But you pull it off! So, back to 1984: Did you all think you had a hit on your hands with this song?

Well, my manager at the time, who'd managed Rod Stewart, was an Irish guy called Billy Gaff. He had terrible trouble convincing EMI to pick up the whole movie soundtrack, including that song. I remember I was in his office in Chelsea and he was swearing at the CEO of EMI in London, Peter Jamieson, with his Irish accent — and when Billy Gaff got upset, his Irish accent would get stronger. So, he's on the phone to the chairman going, "Don't you f***ing tell me this song's not a hit. It's a f***ing goddamn hit if I've ever heard one! And I will personally fly you to Germany to watch the f***ing movie with me before you tell me you don't want this song!" Blah, blah, blah. And I'm in the background thinking, "Oh my God, I'm going to get dropped by the record company. My manager is swearing at the head of the company!" But anyway, it worked.

This was about a year after you’d left Kajagoogoo…

I didn't leave the band. I got fired by the band in a phone call, and I was absolutely betrayed. I felt really upset, because I had lived with the band for three years. I was so instrumental in everything that happened, in writing songs, in meeting [Duran Duran’s] Nick Rhodes [who co-produced Kajagoogoo’s debut album, White Feathers]. So the thing is, when I had this hit all over the world with “The NeverEnding Story,” it was a little bit of “na na na na na” to the band.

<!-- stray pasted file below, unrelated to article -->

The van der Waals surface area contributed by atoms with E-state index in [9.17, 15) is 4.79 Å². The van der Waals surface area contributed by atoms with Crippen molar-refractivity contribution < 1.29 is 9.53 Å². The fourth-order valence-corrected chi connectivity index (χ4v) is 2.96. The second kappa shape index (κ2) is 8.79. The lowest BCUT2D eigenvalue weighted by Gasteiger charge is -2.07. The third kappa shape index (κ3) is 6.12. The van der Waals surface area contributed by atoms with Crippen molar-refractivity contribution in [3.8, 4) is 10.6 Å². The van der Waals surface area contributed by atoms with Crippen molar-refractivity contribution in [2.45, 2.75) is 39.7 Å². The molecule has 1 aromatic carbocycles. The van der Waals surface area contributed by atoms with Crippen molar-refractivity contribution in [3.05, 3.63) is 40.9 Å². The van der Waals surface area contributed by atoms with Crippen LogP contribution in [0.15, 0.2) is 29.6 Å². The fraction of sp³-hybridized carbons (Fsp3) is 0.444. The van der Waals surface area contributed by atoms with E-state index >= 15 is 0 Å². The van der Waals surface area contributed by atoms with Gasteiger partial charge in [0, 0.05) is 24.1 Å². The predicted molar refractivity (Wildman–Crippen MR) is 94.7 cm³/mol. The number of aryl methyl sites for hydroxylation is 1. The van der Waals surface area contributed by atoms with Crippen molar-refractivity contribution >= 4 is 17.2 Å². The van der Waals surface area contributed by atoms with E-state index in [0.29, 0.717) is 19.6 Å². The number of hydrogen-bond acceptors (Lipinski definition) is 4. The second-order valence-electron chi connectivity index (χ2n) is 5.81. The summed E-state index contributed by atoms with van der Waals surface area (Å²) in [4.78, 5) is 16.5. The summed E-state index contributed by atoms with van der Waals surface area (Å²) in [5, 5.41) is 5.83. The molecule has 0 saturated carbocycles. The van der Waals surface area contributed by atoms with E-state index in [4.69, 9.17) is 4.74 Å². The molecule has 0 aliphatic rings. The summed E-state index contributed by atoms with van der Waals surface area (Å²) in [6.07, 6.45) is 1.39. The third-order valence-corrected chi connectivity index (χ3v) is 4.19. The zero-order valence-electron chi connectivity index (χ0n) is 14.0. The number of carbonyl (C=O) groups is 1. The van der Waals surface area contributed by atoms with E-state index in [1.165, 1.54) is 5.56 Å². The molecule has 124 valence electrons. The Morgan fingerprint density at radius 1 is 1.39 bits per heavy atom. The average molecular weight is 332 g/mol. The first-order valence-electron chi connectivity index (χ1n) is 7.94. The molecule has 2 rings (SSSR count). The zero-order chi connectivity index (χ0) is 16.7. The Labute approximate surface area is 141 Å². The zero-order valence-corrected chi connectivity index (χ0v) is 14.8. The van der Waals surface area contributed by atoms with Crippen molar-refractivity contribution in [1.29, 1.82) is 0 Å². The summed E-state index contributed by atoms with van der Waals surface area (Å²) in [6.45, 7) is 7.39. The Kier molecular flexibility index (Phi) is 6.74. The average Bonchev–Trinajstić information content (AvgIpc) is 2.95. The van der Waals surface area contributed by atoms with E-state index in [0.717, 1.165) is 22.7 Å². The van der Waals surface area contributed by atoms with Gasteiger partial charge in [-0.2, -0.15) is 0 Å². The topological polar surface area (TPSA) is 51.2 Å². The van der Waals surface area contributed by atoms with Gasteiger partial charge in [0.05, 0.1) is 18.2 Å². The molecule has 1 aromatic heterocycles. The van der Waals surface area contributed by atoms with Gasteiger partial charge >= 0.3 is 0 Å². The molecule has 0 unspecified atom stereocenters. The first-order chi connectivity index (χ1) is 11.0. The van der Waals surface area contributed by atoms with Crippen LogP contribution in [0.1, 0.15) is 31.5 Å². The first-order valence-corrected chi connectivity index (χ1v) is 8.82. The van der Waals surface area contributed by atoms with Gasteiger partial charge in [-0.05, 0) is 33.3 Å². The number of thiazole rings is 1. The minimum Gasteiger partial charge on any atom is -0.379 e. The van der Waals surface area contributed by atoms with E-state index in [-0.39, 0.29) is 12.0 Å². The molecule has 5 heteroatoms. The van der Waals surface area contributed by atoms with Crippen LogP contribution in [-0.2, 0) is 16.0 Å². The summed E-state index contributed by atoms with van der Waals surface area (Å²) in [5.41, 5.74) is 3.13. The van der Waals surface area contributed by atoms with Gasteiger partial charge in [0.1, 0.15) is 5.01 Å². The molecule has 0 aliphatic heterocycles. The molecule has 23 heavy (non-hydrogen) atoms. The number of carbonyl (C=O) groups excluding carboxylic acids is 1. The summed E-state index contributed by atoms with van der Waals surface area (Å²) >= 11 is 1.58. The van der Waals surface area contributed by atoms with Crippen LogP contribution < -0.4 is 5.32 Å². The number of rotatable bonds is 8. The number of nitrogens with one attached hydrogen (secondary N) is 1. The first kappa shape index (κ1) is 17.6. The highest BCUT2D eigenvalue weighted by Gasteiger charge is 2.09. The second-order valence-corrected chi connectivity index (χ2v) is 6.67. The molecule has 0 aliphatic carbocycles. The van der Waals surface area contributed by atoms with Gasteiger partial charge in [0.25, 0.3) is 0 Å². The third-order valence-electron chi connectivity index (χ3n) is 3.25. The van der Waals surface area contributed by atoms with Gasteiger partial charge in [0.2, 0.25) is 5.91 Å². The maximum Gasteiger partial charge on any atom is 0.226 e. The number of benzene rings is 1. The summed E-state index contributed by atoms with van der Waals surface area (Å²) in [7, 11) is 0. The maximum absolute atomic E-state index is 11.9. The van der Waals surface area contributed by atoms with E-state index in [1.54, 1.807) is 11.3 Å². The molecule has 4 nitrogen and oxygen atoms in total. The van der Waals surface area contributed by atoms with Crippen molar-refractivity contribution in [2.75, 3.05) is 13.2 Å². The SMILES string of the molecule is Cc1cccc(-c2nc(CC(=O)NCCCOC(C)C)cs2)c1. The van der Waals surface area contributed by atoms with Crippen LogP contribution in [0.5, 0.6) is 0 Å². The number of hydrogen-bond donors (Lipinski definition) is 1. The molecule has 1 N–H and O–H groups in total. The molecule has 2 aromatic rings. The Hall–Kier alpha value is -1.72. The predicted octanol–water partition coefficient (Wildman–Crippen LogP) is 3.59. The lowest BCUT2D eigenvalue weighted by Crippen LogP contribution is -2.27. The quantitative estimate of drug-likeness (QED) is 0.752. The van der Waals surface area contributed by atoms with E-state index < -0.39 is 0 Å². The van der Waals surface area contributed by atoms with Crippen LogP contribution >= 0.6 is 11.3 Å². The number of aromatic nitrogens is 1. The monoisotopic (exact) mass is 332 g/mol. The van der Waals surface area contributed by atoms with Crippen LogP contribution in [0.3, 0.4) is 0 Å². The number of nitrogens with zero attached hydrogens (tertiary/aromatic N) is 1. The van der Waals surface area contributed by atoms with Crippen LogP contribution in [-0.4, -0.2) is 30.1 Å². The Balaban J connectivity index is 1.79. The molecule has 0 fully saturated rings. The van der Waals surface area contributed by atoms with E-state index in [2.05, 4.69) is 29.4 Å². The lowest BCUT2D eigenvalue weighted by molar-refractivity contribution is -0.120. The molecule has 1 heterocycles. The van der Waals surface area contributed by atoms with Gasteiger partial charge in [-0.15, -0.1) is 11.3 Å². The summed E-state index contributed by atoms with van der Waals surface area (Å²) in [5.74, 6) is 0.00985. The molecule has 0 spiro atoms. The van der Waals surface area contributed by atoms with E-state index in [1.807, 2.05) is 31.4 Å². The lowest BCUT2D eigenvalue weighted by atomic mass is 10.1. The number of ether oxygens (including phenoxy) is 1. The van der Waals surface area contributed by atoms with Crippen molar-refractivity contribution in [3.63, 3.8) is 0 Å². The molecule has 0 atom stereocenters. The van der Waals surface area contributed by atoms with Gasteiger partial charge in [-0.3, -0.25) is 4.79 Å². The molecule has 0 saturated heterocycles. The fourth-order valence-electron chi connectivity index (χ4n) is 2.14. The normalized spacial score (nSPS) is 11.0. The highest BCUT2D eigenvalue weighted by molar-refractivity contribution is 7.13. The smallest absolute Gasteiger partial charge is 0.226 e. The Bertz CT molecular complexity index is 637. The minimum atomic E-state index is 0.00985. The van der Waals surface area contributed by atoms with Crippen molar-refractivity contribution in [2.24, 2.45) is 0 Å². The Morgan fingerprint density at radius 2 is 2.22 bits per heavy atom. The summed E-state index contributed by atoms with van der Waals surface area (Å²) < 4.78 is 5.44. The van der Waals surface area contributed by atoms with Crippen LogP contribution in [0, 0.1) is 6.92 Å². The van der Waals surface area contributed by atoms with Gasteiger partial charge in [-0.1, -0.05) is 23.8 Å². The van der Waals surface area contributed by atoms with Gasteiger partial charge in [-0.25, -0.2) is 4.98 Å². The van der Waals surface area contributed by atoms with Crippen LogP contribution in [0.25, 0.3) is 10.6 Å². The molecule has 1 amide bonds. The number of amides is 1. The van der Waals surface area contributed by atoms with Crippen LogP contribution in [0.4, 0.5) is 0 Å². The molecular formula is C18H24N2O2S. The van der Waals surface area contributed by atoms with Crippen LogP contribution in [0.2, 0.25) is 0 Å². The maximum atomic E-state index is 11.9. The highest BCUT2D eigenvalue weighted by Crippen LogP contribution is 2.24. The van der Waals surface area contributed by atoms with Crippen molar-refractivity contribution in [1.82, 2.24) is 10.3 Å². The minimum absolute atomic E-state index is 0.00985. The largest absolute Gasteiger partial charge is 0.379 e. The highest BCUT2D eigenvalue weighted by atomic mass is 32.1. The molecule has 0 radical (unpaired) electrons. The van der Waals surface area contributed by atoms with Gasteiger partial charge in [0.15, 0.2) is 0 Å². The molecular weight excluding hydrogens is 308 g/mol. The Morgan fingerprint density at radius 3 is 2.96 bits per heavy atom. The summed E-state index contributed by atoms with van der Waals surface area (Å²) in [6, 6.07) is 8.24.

It's still so bizarre to me that Kajagoogoo would sack you — arguably the face and heartthrob of the group — only about six months after you’d had this huge hit with “Too Shy.”

It's really weird. I do often wonder how many times have they thought, "Oops, I think we made a mistake." Because basically, they lost their career. We could've done like three albums and then maybe gone off and done some solo stuff, just so everyone could satisfy their creative juices, and then come back and do some more. Looking back, they worked about seven years trying to make it. … So, it's just crazy [to fire me] after one successful album.